Monday, 20 April 2020

๐Ÿคฌ or the dutch disease

Not to be confused with the economists’ coinage or this other economic hysteria attributed to the Low Country, we find ourselves directed to a pair of articles on Dutch curses—which tend not to fixate on the social taboos of religion (see also these fantastic French Canadian swears) sex and other bodily functions, but rather on illness.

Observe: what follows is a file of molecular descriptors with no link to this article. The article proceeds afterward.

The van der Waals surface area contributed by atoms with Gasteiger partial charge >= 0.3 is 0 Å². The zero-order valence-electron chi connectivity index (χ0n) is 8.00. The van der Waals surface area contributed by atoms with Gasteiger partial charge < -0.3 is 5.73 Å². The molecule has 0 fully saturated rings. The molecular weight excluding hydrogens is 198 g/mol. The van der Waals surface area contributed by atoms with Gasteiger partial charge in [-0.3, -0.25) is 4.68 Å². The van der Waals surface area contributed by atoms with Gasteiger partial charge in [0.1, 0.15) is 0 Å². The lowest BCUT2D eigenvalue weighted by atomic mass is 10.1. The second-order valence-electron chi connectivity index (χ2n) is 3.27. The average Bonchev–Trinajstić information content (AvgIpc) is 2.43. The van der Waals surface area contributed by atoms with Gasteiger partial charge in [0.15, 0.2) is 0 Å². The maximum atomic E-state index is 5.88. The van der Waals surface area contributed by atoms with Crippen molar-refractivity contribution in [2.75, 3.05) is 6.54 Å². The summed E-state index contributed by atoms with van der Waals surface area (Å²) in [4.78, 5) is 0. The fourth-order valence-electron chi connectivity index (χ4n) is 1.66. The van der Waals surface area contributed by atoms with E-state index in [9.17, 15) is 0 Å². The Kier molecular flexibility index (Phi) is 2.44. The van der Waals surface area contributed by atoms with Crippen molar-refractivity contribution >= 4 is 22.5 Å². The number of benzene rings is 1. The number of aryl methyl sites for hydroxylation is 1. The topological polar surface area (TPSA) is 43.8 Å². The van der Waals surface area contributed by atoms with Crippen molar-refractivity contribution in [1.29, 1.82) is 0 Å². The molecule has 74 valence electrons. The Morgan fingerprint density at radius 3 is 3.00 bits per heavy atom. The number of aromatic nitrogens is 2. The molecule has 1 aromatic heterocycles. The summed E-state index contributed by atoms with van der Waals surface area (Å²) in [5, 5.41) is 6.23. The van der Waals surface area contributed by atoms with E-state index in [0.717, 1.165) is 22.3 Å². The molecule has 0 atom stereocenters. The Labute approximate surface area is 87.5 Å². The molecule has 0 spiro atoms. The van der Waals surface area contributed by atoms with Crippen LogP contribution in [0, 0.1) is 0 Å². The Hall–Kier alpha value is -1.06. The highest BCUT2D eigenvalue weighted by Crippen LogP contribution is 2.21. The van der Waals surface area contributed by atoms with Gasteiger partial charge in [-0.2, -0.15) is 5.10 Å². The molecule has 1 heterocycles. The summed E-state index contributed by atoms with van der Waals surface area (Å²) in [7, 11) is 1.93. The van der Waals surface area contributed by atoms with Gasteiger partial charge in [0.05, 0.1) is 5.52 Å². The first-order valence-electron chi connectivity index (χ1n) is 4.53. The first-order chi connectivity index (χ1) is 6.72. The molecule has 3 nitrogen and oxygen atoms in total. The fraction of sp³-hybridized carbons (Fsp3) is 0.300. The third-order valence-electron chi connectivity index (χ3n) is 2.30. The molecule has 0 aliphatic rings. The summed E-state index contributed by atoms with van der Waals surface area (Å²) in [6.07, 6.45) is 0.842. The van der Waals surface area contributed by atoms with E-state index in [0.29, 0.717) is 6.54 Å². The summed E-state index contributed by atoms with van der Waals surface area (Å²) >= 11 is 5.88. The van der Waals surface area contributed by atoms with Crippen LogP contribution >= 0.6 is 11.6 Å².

For a proper telling-off, one might be called poxy or told to get consumption (krijg de tering), and witnessing the deserved misfortune of a rival, one might laugh oneself into pleurisy (lachen je de pleuris) and so forth. There are competing theories about how this might have arisen, the chief being that health and hygiene reflected virtue and prosperity—indeed that cleanliness was next to godliness, and it seems even as a lot of these maladies are antiquated and vanquished to be circumspect to keep terms for old ailments fossilised in common-parlance. The typographical universal stand-ins for profane language are called grawlixes—a term thought up by illustrator Mort Walker in his 1980 Lexicon of Comicana that examined some of the conventions (see also) employed by cartoonists. Another coinage from the same source—though perhaps not as widely used are plewds, the name giving to droplets of sweat emanating from a physically taxed or emotional distressed character.